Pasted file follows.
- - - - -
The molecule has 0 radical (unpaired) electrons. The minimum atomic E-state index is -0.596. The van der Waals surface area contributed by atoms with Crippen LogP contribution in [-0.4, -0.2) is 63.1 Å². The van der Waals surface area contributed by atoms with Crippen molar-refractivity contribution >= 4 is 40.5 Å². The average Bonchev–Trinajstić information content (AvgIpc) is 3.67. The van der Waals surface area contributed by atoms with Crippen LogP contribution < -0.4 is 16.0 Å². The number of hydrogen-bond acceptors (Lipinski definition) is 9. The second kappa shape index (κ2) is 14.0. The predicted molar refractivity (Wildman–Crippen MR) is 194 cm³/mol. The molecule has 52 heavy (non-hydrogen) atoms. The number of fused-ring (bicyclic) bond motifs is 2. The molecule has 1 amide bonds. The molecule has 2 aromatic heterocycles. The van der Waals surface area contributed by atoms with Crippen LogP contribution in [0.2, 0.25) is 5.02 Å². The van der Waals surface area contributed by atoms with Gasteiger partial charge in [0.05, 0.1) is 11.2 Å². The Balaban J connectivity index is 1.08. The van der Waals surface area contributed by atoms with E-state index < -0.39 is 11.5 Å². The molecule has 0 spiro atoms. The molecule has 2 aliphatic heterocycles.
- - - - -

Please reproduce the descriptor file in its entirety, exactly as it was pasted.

The molecule has 0 radical (unpaired) electrons. The minimum atomic E-state index is -0.596. The van der Waals surface area contributed by atoms with Crippen LogP contribution in [-0.4, -0.2) is 63.1 Å². The van der Waals surface area contributed by atoms with Crippen molar-refractivity contribution >= 4 is 40.5 Å². The average Bonchev–Trinajstić information content (AvgIpc) is 3.67. The van der Waals surface area contributed by atoms with Crippen LogP contribution < -0.4 is 16.0 Å². The number of hydrogen-bond acceptors (Lipinski definition) is 9. The second kappa shape index (κ2) is 14.0. The predicted molar refractivity (Wildman–Crippen MR) is 194 cm³/mol. The molecule has 52 heavy (non-hydrogen) atoms. The number of fused-ring (bicyclic) bond motifs is 2. The molecule has 1 amide bonds. The molecule has 2 aromatic heterocycles. The van der Waals surface area contributed by atoms with Crippen LogP contribution in [0.2, 0.25) is 5.02 Å². The van der Waals surface area contributed by atoms with Gasteiger partial charge in [0.05, 0.1) is 11.2 Å². The Balaban J connectivity index is 1.08. The van der Waals surface area contributed by atoms with E-state index < -0.39 is 11.5 Å². The molecule has 0 spiro atoms. The molecule has 2 aliphatic heterocycles.